The blurring of the lines: Children and bans on interracial unions and same-sex marriages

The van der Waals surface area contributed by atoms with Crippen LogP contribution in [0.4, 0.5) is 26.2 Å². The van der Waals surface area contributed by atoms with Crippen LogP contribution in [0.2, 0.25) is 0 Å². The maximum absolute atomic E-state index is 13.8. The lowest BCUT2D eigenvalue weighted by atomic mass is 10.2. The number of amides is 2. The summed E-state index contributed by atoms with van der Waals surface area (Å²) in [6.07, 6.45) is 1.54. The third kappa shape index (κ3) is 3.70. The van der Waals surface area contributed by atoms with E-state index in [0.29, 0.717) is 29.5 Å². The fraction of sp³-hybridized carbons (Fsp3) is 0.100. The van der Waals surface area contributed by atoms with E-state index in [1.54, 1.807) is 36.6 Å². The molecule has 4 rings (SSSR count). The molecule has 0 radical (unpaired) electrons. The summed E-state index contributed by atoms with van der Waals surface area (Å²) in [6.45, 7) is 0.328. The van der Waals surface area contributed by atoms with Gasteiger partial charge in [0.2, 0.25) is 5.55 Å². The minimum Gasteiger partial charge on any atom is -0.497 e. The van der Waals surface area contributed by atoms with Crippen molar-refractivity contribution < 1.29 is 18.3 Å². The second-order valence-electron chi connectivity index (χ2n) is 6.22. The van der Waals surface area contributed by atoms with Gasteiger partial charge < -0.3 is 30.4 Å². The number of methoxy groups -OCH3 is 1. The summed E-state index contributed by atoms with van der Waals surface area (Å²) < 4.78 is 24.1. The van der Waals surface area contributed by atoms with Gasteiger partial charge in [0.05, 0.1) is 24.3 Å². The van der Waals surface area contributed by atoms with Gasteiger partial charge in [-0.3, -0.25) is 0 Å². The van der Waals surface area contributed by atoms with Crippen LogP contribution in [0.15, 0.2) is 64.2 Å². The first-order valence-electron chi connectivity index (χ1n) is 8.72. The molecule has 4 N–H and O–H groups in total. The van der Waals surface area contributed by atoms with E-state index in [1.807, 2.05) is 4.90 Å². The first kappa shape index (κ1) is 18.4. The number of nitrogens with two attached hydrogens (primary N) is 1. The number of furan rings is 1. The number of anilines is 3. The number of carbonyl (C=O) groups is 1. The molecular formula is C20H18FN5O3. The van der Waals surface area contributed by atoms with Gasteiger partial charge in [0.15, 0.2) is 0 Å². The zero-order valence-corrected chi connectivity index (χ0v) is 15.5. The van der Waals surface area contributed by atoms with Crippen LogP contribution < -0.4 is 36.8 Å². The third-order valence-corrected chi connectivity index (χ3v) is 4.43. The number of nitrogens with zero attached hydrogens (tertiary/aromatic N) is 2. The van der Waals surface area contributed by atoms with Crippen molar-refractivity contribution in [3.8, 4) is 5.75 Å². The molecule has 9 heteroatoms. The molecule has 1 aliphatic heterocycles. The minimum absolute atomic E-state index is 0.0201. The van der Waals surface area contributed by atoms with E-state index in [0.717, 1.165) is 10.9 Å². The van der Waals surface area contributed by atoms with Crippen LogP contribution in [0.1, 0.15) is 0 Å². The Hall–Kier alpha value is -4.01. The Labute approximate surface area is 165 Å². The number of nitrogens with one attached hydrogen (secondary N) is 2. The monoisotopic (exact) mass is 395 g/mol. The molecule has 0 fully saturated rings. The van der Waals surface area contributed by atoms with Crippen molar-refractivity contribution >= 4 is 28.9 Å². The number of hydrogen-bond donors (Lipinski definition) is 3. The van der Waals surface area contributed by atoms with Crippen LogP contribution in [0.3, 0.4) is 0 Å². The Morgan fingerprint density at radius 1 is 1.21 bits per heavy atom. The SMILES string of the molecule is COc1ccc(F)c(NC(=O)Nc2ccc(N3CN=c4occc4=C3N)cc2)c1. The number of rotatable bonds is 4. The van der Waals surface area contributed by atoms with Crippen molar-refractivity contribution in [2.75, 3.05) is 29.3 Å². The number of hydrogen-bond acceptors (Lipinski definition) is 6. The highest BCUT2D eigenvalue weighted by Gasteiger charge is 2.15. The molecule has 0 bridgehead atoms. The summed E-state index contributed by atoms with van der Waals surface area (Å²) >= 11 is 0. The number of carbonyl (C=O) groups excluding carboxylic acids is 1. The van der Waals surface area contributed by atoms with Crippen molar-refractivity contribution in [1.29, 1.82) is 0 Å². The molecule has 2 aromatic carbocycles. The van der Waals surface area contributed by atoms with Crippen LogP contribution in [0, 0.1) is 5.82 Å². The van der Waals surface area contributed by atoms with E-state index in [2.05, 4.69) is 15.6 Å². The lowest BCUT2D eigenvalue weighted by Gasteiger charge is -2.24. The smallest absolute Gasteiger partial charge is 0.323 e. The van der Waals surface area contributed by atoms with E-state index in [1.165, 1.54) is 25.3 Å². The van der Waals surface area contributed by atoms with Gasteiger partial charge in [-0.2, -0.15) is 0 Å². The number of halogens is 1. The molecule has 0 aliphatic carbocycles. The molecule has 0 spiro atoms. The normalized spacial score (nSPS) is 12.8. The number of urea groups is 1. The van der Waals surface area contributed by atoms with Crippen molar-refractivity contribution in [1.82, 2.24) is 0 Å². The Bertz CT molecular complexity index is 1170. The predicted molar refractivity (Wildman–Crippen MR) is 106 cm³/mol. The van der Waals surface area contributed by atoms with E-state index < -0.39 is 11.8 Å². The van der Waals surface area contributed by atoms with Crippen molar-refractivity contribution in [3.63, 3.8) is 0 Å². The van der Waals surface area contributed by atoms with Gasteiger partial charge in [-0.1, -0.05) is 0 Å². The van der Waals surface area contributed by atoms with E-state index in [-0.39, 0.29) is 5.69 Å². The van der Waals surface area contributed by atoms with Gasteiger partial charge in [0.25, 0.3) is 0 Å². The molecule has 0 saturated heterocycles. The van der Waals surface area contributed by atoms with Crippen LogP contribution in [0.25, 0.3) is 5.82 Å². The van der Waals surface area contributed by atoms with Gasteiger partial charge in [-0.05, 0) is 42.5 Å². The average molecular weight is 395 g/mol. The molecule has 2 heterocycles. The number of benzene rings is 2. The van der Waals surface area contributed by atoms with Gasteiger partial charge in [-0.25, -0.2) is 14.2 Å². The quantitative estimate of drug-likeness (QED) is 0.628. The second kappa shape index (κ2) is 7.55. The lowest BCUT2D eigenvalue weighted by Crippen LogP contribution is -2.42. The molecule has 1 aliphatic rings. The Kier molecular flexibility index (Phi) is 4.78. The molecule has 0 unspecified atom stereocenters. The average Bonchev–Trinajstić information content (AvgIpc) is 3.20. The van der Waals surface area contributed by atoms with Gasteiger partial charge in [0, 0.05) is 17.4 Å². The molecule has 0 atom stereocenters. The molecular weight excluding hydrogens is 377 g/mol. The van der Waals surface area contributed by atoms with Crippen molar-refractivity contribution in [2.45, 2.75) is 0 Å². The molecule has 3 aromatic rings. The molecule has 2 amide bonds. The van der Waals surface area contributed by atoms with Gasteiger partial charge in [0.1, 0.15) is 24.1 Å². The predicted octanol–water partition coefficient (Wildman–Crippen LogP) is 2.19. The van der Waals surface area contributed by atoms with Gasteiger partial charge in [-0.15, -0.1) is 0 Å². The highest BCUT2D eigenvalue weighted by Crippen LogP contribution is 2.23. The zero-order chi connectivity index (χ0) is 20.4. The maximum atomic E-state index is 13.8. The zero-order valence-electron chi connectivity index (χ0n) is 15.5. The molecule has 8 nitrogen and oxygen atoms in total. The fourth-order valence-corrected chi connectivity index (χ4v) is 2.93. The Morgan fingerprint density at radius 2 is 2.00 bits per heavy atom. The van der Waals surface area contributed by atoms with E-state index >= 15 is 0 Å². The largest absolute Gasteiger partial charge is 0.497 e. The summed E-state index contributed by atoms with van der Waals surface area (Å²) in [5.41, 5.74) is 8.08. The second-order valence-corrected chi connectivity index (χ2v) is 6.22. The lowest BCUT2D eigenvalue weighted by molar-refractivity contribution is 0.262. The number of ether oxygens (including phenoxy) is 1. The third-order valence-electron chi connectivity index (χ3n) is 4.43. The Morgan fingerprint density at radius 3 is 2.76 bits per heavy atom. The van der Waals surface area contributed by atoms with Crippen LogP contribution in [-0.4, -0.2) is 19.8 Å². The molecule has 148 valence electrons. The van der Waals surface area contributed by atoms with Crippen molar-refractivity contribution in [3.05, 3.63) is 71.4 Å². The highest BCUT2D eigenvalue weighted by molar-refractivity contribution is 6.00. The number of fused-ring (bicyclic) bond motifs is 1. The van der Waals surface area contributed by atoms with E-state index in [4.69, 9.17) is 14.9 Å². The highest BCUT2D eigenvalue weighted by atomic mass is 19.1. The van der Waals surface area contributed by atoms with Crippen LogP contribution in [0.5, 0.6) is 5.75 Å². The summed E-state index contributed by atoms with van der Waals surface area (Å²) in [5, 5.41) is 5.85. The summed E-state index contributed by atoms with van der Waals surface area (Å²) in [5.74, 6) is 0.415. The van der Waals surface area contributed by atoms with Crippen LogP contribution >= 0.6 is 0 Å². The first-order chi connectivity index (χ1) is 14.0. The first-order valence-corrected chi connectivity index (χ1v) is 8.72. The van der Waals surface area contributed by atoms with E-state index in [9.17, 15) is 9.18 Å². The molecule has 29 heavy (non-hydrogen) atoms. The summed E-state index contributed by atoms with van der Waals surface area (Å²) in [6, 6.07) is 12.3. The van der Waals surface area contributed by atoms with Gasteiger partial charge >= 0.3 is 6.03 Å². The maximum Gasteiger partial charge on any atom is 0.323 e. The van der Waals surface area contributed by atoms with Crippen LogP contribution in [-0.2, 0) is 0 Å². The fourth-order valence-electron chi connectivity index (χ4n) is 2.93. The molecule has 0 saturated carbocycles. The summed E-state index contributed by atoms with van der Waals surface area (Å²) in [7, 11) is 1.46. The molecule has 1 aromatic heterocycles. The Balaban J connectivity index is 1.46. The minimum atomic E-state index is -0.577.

This Article explores how old arguments in favor of antimiscegenation laws and contemporary arguments in support of same-sex marriages rely on issues related to children to defend restrictions on who has access to the institution of marriage. In particular, the Article focuses on how concerns about children have been deployed to construct and reify essentialized and dualistic understandings of race (in the context of antimiscegenation laws) and of sex/gender (in the context of bans against same-sex marriage). In doing so, it traces the historical roots of antimiscegenation laws with a particular focus on children. The Article also discusses the ways in which states today use children-based arguments to defend the constitutionality of bans against same-sex marriage. The Article ends with a critique of recent state supreme court opinions that have upheld the constitutionality of those bans based on the contention that, for children, being raised by different-sex couples is optimal while being raised by same-sex couples is suboptimal.



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